Although there are many engaging thoughts depicted in the essay, I was fascinated by the discussion of sexual intercourse in the context of feminism and jurisprudence. In particular, the quotation “Sometimes, the skin comes off in sex” by Andrea Dworkin grasped my attention (West 218). The sentiment, which describes the vulnerability that is innate to sexual intercourse, is powerful. Although the topic of sex is often brought into the daylight today, there is still a taboo on the discussion of the real intimacy that it entails and the influence it has on its participants. In the context of otherness and all the differences highlighted in the essay, this merging of two human beings is an important juxtaposing concept.
According to the liberal legalists, a person is free when he is autonomous. The separation, and the distinction between one and another, are what makes people “existentially free” (West 213). According to cultural feminists, one of the major distinctions between men and women is that women raise children and nourish them (West 217). Furthermore, the separation that they experience is a source of misery, and they live for the sake of others (West 217). On the other hand, radical feminists argue that the connectedness with others is what lies at the heart of women’s misery (West 217). Whatever the theory, there is a persistent focus on the otherness concept.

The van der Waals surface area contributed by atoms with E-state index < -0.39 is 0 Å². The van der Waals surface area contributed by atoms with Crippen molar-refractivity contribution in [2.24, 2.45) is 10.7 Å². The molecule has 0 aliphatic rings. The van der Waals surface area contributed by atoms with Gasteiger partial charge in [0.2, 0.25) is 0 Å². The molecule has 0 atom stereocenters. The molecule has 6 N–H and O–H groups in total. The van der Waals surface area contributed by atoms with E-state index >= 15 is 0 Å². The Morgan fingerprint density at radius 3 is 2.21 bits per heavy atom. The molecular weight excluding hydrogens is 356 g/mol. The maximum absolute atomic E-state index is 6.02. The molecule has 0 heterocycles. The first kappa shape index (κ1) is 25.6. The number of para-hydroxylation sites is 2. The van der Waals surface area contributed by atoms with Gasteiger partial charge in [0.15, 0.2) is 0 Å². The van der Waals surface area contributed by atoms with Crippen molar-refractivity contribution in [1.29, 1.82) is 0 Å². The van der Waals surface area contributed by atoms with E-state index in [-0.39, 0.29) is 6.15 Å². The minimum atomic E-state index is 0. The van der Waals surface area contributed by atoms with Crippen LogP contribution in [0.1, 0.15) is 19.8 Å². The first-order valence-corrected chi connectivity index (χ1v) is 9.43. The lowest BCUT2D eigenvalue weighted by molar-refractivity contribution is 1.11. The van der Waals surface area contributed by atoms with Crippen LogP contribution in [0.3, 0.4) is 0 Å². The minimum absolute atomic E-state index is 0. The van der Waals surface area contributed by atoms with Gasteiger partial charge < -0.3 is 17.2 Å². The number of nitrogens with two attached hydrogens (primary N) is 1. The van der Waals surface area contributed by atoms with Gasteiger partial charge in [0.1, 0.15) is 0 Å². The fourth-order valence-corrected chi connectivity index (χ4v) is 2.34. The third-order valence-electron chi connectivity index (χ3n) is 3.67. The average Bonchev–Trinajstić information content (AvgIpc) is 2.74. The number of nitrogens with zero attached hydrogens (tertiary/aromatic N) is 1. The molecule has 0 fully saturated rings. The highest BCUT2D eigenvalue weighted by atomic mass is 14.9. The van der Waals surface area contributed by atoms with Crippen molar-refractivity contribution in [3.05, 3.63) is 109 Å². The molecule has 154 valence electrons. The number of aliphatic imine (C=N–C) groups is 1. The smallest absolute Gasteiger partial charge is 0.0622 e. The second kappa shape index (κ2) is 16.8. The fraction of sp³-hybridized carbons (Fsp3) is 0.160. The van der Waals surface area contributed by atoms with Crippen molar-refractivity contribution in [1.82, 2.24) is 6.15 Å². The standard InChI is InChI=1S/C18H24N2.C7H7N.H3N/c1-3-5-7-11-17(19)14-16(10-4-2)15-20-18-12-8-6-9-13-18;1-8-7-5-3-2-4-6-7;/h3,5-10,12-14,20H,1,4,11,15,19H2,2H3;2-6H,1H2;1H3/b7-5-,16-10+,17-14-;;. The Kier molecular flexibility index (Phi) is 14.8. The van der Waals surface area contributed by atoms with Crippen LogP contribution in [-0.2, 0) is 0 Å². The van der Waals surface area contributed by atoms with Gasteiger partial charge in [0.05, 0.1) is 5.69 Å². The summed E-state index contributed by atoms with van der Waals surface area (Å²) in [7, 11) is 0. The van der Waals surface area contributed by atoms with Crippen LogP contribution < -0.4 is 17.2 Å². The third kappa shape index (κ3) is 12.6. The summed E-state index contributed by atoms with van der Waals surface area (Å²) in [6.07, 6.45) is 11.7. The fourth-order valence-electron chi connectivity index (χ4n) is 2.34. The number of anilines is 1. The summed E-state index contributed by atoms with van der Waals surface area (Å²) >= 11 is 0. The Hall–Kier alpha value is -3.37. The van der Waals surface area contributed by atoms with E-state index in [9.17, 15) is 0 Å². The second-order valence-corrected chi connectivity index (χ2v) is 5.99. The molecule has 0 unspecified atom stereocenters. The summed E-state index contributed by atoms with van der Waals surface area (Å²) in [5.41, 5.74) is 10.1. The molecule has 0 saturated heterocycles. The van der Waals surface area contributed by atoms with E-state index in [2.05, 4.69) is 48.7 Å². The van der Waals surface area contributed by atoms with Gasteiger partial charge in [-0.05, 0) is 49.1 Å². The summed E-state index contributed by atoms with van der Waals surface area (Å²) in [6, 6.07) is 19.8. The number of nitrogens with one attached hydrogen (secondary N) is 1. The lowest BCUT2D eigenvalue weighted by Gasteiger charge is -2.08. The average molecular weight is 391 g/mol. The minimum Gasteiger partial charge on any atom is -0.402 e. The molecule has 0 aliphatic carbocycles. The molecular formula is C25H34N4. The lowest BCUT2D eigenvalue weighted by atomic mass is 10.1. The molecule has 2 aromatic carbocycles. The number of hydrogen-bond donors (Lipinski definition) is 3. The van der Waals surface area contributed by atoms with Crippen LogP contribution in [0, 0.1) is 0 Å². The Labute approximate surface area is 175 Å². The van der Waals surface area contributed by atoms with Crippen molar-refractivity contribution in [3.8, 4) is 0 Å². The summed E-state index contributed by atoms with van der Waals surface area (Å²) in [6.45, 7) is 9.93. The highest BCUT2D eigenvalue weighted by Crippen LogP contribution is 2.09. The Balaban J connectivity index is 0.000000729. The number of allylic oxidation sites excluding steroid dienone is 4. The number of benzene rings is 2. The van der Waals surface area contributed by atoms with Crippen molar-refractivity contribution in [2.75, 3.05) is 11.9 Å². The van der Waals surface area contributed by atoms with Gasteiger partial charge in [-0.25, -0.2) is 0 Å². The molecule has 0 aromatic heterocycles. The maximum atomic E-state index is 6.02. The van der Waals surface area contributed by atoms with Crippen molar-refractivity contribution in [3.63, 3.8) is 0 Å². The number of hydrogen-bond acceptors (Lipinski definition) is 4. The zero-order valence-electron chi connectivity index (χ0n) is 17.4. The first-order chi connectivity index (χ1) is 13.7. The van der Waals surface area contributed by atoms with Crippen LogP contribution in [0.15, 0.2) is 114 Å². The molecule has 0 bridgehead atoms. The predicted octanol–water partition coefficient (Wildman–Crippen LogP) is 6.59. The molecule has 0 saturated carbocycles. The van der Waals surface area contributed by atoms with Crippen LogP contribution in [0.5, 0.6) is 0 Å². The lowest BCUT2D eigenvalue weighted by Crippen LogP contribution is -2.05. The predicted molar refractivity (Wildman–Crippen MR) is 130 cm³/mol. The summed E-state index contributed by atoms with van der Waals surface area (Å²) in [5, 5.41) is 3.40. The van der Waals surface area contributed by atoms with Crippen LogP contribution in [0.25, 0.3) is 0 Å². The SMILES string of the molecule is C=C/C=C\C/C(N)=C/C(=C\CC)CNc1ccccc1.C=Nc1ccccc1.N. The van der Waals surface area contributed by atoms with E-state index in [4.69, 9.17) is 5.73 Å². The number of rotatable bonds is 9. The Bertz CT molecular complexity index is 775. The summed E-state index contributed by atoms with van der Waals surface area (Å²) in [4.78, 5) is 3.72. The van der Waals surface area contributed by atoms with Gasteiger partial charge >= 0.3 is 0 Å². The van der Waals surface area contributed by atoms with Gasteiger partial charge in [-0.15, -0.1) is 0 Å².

West refers to the essential differences in the nature of men and women, as well as cultural, although it is difficult to tell if one can be judged completely separately from the other. Over the years, the feminist movements, even the most progressive ones, were shaped by the cultural dogmas of the times. It is impossible to separate one’s cultural and nurtured understanding of the world from their judgement, and therefore it is difficult to make claims on what is and is not a biological difference. West acknowledges this in her writing, citing the different perspectives on the issues.
West, Robin. “Jurisprudence and Gender.” Readings in the Philosophy of Law, edited by John Arthur and William H. Shaw, Pearson Prentice Hall, 1993, pp. 212-223.